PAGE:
Original Research

Influence of gender on SME performance in emerging economies

Herring Shava, Ellen C. Rungani
Acta Commercii | Vol 16, No 1 | a408 | DOI: https://doi.org/10.4102/ac.v16i1.408 | © 2016 Herring Shava, Ellen C. Rungani | This work is licensed under CC Attribution 4.0
Submitted: 14 June 2016 | Published: 30 November 2016

About the author(s)

Herring Shava, Department of Business Management, University of Fort Hare, South Africa
Ellen C. Rungani, Department of Business Management, University of Fort Hare, South Africa


Research purpose: The aim of this article was to establish whether or not performance between male-owned and female-owned small and medium-sized entities (SMEs) differs significantly and to assess the extent to which the gender gap in SME performance (if any) could be allocated to gender differences in levels of business-related experience.
Motivation for the study: The influence of gender on SME performance is well documented from an international perspective. However, what lacks in extant literature is the understanding of whether the performance gap between male and female entity owners with similar business-related experience exists or not. This study investigated gender influence through data collected from both male and female entity owners.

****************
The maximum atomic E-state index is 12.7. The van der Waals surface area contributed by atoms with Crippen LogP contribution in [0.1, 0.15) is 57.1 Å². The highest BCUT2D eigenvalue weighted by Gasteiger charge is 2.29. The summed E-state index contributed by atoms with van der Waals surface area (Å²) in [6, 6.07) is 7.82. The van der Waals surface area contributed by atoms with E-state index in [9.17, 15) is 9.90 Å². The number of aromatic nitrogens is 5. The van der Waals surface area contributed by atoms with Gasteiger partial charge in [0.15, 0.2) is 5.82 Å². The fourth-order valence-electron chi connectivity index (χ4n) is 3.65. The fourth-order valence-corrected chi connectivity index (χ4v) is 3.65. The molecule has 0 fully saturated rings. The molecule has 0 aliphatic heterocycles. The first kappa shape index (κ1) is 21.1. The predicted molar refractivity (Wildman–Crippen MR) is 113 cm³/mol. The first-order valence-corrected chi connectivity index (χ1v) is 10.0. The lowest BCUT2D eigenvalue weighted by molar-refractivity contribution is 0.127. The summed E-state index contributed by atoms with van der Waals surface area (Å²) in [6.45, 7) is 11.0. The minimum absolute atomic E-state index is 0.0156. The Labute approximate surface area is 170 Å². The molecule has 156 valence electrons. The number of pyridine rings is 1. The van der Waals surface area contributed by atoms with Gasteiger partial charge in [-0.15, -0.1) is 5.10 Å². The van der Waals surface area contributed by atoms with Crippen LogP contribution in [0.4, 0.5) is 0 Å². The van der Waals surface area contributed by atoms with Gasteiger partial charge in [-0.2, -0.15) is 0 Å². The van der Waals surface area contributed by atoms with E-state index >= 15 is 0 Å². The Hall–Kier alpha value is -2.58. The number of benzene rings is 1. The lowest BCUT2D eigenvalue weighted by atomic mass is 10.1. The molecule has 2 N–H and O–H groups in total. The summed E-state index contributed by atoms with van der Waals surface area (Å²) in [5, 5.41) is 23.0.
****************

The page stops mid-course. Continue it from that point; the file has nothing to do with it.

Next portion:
Research design, approach and method: The study was descriptive by design. Primary data were collected through self-administered questionnaires. Data analysis was undertaken through t-test and chi-square analysis.
Main findings: The findings confirm that male- and female-owned SMEs perform at similar levels, given that such owners possess high business-related experience. Therefore, gender gap in firm performance does not exist among male and female entrepreneurs who fall either in low or high business-related experience categories.
Contribution/value-add: The value of this research lies in the findings contrary to extant literature; that gender plays no role in the performance of SMEs. However, the level of business-related experience the owner holds, regardless of gender, influences the entity’s performance.
Conclusion: Contrary to evidence provided in literature, the study concludes that focusing on the impact of gender on entrepreneurship with the aim of comparing business outcomes of male- and female-owned entities, while ignoring the role of key variables such as business-related experience, may yield misleading results.


Gender; Business related experience; performance


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Crossref Citations

1. An emperical study into the informal sector: The link between entrepreneurial activity and firm performance
Tinashe Napwanya, Willie T. Chinyamurindi
Journal of Economic and Financial Sciences  vol: 14  issue: 1  year: 2021  
doi: 10.4102/jef.v14i1.537